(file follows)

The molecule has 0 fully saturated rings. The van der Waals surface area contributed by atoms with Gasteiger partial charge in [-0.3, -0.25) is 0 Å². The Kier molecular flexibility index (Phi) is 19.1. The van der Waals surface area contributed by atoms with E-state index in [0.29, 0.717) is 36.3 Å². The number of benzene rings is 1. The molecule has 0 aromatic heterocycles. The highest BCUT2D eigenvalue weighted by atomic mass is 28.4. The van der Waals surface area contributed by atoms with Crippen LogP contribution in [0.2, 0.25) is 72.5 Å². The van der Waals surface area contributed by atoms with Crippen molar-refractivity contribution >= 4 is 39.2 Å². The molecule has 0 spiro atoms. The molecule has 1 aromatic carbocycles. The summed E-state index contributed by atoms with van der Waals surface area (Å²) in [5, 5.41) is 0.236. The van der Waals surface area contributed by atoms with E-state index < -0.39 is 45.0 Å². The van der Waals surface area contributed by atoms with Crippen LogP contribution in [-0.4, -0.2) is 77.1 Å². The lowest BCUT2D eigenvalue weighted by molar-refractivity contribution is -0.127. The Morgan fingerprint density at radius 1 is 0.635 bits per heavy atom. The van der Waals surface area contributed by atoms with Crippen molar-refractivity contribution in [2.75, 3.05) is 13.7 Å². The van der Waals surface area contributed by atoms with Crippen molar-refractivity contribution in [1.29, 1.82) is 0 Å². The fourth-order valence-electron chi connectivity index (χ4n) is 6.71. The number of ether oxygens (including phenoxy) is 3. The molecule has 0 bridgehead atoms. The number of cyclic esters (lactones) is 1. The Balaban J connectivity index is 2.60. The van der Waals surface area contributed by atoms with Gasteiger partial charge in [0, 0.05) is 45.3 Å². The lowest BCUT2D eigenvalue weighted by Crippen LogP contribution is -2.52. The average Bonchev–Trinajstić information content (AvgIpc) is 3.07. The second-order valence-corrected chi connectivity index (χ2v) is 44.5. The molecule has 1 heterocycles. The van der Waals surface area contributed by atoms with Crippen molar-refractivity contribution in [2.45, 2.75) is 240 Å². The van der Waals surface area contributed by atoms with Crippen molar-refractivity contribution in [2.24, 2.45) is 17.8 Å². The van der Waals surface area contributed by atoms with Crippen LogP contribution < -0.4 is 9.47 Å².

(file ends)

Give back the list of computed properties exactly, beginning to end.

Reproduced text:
The molecule has 0 fully saturated rings. The van der Waals surface area contributed by atoms with Gasteiger partial charge in [-0.3, -0.25) is 0 Å². The Kier molecular flexibility index (Phi) is 19.1. The van der Waals surface area contributed by atoms with E-state index in [0.29, 0.717) is 36.3 Å². The number of benzene rings is 1. The molecule has 0 aromatic heterocycles. The highest BCUT2D eigenvalue weighted by atomic mass is 28.4. The van der Waals surface area contributed by atoms with Crippen LogP contribution in [0.2, 0.25) is 72.5 Å². The van der Waals surface area contributed by atoms with Crippen molar-refractivity contribution >= 4 is 39.2 Å². The molecule has 0 spiro atoms. The molecule has 1 aromatic carbocycles. The summed E-state index contributed by atoms with van der Waals surface area (Å²) in [5, 5.41) is 0.236. The van der Waals surface area contributed by atoms with E-state index < -0.39 is 45.0 Å². The van der Waals surface area contributed by atoms with Crippen LogP contribution in [-0.4, -0.2) is 77.1 Å². The lowest BCUT2D eigenvalue weighted by molar-refractivity contribution is -0.127. The Morgan fingerprint density at radius 1 is 0.635 bits per heavy atom. The van der Waals surface area contributed by atoms with Crippen molar-refractivity contribution in [2.75, 3.05) is 13.7 Å². The van der Waals surface area contributed by atoms with Crippen molar-refractivity contribution in [1.29, 1.82) is 0 Å². The fourth-order valence-electron chi connectivity index (χ4n) is 6.71. The number of ether oxygens (including phenoxy) is 3. The molecule has 0 bridgehead atoms. The number of cyclic esters (lactones) is 1. The Balaban J connectivity index is 2.60. The van der Waals surface area contributed by atoms with Gasteiger partial charge in [0, 0.05) is 45.3 Å². The lowest BCUT2D eigenvalue weighted by Crippen LogP contribution is -2.52. The average Bonchev–Trinajstić information content (AvgIpc) is 3.07. The second-order valence-corrected chi connectivity index (χ2v) is 44.5. The molecule has 1 heterocycles. The van der Waals surface area contributed by atoms with Crippen molar-refractivity contribution in [2.45, 2.75) is 240 Å². The van der Waals surface area contributed by atoms with Crippen molar-refractivity contribution in [2.24, 2.45) is 17.8 Å². The van der Waals surface area contributed by atoms with Crippen LogP contribution < -0.4 is 9.47 Å².